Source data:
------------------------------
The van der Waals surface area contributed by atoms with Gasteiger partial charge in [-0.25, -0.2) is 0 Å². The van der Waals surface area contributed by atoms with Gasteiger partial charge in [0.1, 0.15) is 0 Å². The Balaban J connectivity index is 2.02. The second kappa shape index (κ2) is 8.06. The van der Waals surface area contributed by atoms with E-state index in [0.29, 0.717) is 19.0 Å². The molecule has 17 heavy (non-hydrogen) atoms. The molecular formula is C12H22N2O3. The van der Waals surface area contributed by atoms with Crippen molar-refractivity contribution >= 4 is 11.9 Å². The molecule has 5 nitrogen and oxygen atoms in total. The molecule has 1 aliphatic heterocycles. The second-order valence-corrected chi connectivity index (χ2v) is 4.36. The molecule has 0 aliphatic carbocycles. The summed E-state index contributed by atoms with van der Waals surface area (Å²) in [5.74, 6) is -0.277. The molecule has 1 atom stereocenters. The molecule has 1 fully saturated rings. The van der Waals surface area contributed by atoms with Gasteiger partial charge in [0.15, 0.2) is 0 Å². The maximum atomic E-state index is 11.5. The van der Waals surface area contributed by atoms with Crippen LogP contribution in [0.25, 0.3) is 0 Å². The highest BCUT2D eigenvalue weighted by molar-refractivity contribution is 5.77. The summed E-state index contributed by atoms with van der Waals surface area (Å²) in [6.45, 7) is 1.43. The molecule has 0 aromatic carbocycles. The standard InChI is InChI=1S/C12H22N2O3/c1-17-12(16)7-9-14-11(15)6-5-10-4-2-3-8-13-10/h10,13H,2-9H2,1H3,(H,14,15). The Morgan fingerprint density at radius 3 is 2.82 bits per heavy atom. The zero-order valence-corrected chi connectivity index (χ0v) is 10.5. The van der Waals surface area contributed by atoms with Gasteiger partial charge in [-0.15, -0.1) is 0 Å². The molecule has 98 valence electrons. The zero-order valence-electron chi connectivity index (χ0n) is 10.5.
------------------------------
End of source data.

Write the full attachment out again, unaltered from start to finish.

The van der Waals surface area contributed by atoms with Gasteiger partial charge in [-0.25, -0.2) is 0 Å². The van der Waals surface area contributed by atoms with Gasteiger partial charge in [0.1, 0.15) is 0 Å². The Balaban J connectivity index is 2.02. The second kappa shape index (κ2) is 8.06. The van der Waals surface area contributed by atoms with E-state index in [0.29, 0.717) is 19.0 Å². The molecule has 17 heavy (non-hydrogen) atoms. The molecular formula is C12H22N2O3. The van der Waals surface area contributed by atoms with Crippen molar-refractivity contribution >= 4 is 11.9 Å². The molecule has 5 nitrogen and oxygen atoms in total. The molecule has 1 aliphatic heterocycles. The second-order valence-corrected chi connectivity index (χ2v) is 4.36. The molecule has 0 aliphatic carbocycles. The summed E-state index contributed by atoms with van der Waals surface area (Å²) in [5.74, 6) is -0.277. The molecule has 1 atom stereocenters. The molecule has 1 fully saturated rings. The van der Waals surface area contributed by atoms with Gasteiger partial charge in [0.15, 0.2) is 0 Å². The maximum atomic E-state index is 11.5. The van der Waals surface area contributed by atoms with Crippen LogP contribution in [0.25, 0.3) is 0 Å². The highest BCUT2D eigenvalue weighted by molar-refractivity contribution is 5.77. The summed E-state index contributed by atoms with van der Waals surface area (Å²) in [6.45, 7) is 1.43. The molecule has 0 aromatic carbocycles. The standard InChI is InChI=1S/C12H22N2O3/c1-17-12(16)7-9-14-11(15)6-5-10-4-2-3-8-13-10/h10,13H,2-9H2,1H3,(H,14,15). The Morgan fingerprint density at radius 3 is 2.82 bits per heavy atom. The zero-order valence-corrected chi connectivity index (χ0v) is 10.5. The van der Waals surface area contributed by atoms with Gasteiger partial charge in [-0.15, -0.1) is 0 Å². The molecule has 98 valence electrons. The zero-order valence-electron chi connectivity index (χ0n) is 10.5.